The Importance of the Feast in Asatru
Recently, a Pagan Wiki I do some writing for posted a web page about the importance of food in the pagan belief structure. It’s interesting because as I sat down and thought about it, having a feast, or at least some point where we “break bread together” is almost always part of events that I run. I’d originally thought that I’d been doing this out of convenience. (I typically hold events weekday evenings at just after the dinner hour, so it made sense to put out food so people weren’t trying to figure out food and get to rituals.). But as I thought about it further, I realized that it actually was “part of the process” which makes up our ritual time together. In some ways its as important a part of our gatherings as the ritual itself.
So lets take a look at historically what feasting meant to those labeled as “Vikings” and a bit about some of the traditions surrounding feasting in the past. To conclude, I’ll spend a little bit of time talking about how it fits within the belief structure.
We can turn to Sturlson’s Heimskringla, or the Chronicle of Kings as an excellent resource. As opposed to some of Sturlson’s other works, the Heimskringla has a lot of specific historical information in it. It allows us to see more about the social interactions of people than we see in his other works.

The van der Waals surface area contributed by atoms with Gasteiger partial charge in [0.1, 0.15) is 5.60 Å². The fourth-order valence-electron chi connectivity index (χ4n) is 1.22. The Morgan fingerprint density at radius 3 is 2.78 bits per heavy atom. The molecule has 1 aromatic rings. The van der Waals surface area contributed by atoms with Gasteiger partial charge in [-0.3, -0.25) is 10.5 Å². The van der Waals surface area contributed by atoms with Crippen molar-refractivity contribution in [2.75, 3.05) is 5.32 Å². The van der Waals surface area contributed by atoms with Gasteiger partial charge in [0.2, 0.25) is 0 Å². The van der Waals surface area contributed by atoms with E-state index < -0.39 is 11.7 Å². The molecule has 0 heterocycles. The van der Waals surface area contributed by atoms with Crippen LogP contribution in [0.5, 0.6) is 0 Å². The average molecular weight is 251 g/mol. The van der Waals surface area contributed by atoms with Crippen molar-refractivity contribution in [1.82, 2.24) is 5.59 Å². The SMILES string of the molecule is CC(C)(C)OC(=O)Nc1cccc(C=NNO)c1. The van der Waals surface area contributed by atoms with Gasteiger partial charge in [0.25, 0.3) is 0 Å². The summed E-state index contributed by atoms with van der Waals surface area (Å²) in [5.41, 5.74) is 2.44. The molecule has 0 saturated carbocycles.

Perhaps one of the most interesting sections of the Heimskringla is the declaration of King Hakon regarding Yule feasting. Hakon decreed that feasting for Yule was to happen on the same day as the Christian Holiday (Christmas), and that every man was required to brew malt into ale. Yule was to be kept “holy” as long as the Ale lasted. This shifted the date of the Yule festival off of December 14th to a different day.
The change of this date of the Yule feast is an indication of something that has always been a truism within the Asatru belief structure. Specific dates are rarely important. Because of the pragmatic nature of the religion, rarely do we find that ritual days are always tied to specific days of the calendar. While Hakon declared the feast of Yule to be on a specific day, it was done so not for any spiritual purpose, it was done for praticality. By moving the Yule feast from its previous date to the new one, The month effectively had one holiday where everyone celebrated, rather than two, where Christians celebrate one day, and “pagans” celebrate on another.
In addition, as we look at this change in dates we realize that the Yule feast may not entirely be about deity worship. By combining the two festivals together we allow community, regardless of faith, to be built together as a unit.